C was a police officer and D was the publisher of The Times newspaper. The hearing was a trial of meaning as a preliminary issue and of C’s application for permission to amend his Particulars of Claim. Permission to amend was given at the conclusion of the hearing itself.
The article complained of was entitled “Detective Accused of Taking Bribes from Russian Exiles”, and was first published in The Times on 2 June 2006 and thereafter on the newspaper’s website. Proceedings were issued, and D advanced two defences: a Reynolds defence and justification.
In 2007 the Metropolitan Police Service concluded an investigation into the Claimant which was accepted by the Independent Police Complaints Commission, finding no evidence that C was guilty of the conduct alleged by the article. D was notified of the outcome on 4 September 2007. The article carried the qualification that “this article is subject to a legal complaint”, but no further article, or update to the original reporting the outcome of the IPCC investigation, was published until October 2009.
The Reynolds defence was tried as a preliminary issue before Tugendhat J in July 2009 and judgment was handed down on 16 October 2009 ( EMLR 8). The J held that the Reynolds defence succeeded in relation to the print edition, and in relation to the website until 5 September 2007, but it failed in respect of later publications on the website.
Both parties appealed to the Court of Appeal, where C succeeded, the J’s judgment on the availability of Reynolds privilege pre-5 September 2007 being reversed, and D failed, the CA upholding the J to the effect that the privilege was not available post-5 September 2007 ( 1 WLR 153).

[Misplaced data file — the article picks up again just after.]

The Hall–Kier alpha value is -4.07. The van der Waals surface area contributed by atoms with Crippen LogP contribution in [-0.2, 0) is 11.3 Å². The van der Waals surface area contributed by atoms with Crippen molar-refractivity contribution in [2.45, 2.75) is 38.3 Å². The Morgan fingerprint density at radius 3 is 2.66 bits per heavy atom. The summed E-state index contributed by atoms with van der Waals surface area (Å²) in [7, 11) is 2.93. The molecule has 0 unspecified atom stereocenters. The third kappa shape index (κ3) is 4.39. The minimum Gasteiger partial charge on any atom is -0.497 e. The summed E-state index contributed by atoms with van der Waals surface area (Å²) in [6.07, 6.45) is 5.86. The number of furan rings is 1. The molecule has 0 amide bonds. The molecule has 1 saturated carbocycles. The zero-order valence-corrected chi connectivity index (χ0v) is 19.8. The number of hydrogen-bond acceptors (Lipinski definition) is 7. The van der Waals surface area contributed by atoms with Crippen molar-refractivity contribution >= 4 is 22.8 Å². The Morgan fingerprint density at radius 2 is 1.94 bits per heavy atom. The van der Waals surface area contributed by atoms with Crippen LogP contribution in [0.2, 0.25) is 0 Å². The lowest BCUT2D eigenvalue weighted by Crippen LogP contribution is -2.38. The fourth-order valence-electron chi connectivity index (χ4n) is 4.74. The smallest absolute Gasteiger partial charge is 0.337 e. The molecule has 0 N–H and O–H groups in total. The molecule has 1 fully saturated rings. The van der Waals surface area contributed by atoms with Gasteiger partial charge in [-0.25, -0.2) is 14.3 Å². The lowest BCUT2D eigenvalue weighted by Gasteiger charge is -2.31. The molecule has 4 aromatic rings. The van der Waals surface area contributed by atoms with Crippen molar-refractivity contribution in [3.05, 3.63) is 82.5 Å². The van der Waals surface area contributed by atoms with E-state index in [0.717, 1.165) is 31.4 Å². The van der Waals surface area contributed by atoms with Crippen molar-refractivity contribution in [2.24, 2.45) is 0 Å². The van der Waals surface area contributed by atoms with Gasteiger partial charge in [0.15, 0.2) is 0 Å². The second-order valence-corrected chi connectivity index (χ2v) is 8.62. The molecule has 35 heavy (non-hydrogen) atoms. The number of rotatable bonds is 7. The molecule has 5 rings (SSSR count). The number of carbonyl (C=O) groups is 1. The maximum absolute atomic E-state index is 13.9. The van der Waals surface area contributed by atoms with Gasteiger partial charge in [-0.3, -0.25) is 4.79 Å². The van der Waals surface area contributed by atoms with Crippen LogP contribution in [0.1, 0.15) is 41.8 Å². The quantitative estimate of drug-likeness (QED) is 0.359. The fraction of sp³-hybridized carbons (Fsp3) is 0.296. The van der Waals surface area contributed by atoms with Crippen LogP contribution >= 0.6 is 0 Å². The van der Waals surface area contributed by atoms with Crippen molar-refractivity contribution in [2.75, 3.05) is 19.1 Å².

D appealed to the Supreme Court, which restored the J’s judgment, holding that the publications up to 5 September 2007 were protected by Reynolds privilege ( 2 AC 273). D withdrew its appeal on the post-5 September 2007 publication.
C’s claim was therefore confined to publications on D’s website from 5 September 2007 to October 2009.
C attributed to the article the meaning that there were, and at the date of publication of the article online complained of there continued to be, strong grounds to believe, or alternatively that there were reasonable grounds to suspect, that the claimant: had abused his position as a police officer with the Metropolitan Police’s Extradition Unit by corruptly accepting £20,000 in bribes from some of Russia’s most wanted suspected criminals in return for selling to them highly confidential Home Office and police intelligence about attempts to extradite them to Russia to face criminal charges; had thereby committed an appalling breach of duty and betrayal of trust; and had thereby also committed a very serious criminal offence.
C pleaded that the allegation of commission of a very serious offence was an innuendo meaning, and pleaded in support of it that where a person who is employed to perform a public duty takes a bribe to act corruptly in discharging that duty he commits a criminal offence under common law.
D sought to justify a meaning that the claimant was the subject of an internal police investigation; and that there were grounds which objectively justified a police investigation into whether the claimant received payment in return for passing confidential information about Russia’s possible plans to extradite Russian oligarchs.